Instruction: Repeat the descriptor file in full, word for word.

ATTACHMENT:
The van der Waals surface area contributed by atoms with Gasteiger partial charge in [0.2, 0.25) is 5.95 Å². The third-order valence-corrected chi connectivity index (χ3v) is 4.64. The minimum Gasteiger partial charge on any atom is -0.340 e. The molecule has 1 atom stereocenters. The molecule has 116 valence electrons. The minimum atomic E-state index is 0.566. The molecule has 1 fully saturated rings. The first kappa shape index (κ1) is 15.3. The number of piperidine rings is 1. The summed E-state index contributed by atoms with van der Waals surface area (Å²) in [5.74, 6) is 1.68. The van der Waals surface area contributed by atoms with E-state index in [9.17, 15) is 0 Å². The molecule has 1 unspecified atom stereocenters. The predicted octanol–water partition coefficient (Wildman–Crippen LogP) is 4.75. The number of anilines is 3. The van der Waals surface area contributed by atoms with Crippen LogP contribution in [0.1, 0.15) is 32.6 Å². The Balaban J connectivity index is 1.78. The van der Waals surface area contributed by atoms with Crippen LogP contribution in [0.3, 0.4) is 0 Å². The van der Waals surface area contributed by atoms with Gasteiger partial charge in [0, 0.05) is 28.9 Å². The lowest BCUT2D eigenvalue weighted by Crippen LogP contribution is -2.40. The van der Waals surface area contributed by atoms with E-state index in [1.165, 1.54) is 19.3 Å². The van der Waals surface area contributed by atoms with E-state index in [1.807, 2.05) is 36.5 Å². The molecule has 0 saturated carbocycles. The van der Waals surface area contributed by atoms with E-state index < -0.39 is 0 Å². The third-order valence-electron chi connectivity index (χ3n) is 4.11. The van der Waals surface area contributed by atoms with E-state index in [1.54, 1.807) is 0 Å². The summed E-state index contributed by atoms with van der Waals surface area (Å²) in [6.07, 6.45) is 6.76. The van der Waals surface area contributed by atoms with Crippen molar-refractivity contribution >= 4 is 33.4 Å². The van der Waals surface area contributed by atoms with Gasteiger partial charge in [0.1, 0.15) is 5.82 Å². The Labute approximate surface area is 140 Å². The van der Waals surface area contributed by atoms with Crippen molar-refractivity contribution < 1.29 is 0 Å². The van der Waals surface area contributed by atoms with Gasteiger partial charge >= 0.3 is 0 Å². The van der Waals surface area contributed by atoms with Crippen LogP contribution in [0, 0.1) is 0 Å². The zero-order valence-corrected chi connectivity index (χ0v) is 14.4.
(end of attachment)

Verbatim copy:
The van der Waals surface area contributed by atoms with Gasteiger partial charge in [0.2, 0.25) is 5.95 Å². The third-order valence-corrected chi connectivity index (χ3v) is 4.64. The minimum Gasteiger partial charge on any atom is -0.340 e. The molecule has 1 atom stereocenters. The molecule has 116 valence electrons. The minimum atomic E-state index is 0.566. The molecule has 1 fully saturated rings. The first kappa shape index (κ1) is 15.3. The number of piperidine rings is 1. The summed E-state index contributed by atoms with van der Waals surface area (Å²) in [5.74, 6) is 1.68. The van der Waals surface area contributed by atoms with E-state index in [9.17, 15) is 0 Å². The molecule has 1 unspecified atom stereocenters. The predicted octanol–water partition coefficient (Wildman–Crippen LogP) is 4.75. The number of anilines is 3. The van der Waals surface area contributed by atoms with Crippen LogP contribution in [0.1, 0.15) is 32.6 Å². The Balaban J connectivity index is 1.78. The van der Waals surface area contributed by atoms with Crippen LogP contribution in [0.3, 0.4) is 0 Å². The van der Waals surface area contributed by atoms with Gasteiger partial charge in [0, 0.05) is 28.9 Å². The lowest BCUT2D eigenvalue weighted by Crippen LogP contribution is -2.40. The van der Waals surface area contributed by atoms with E-state index in [1.165, 1.54) is 19.3 Å². The van der Waals surface area contributed by atoms with E-state index in [1.807, 2.05) is 36.5 Å². The molecule has 0 saturated carbocycles. The van der Waals surface area contributed by atoms with E-state index < -0.39 is 0 Å². The third-order valence-electron chi connectivity index (χ3n) is 4.11. The van der Waals surface area contributed by atoms with E-state index in [1.54, 1.807) is 0 Å². The summed E-state index contributed by atoms with van der Waals surface area (Å²) in [6.07, 6.45) is 6.76. The van der Waals surface area contributed by atoms with Crippen molar-refractivity contribution >= 4 is 33.4 Å². The van der Waals surface area contributed by atoms with Gasteiger partial charge in [0.1, 0.15) is 5.82 Å². The Labute approximate surface area is 140 Å². The van der Waals surface area contributed by atoms with Crippen molar-refractivity contribution < 1.29 is 0 Å². The van der Waals surface area contributed by atoms with Gasteiger partial charge >= 0.3 is 0 Å². The van der Waals surface area contributed by atoms with Crippen LogP contribution in [0, 0.1) is 0 Å². The zero-order valence-corrected chi connectivity index (χ0v) is 14.4.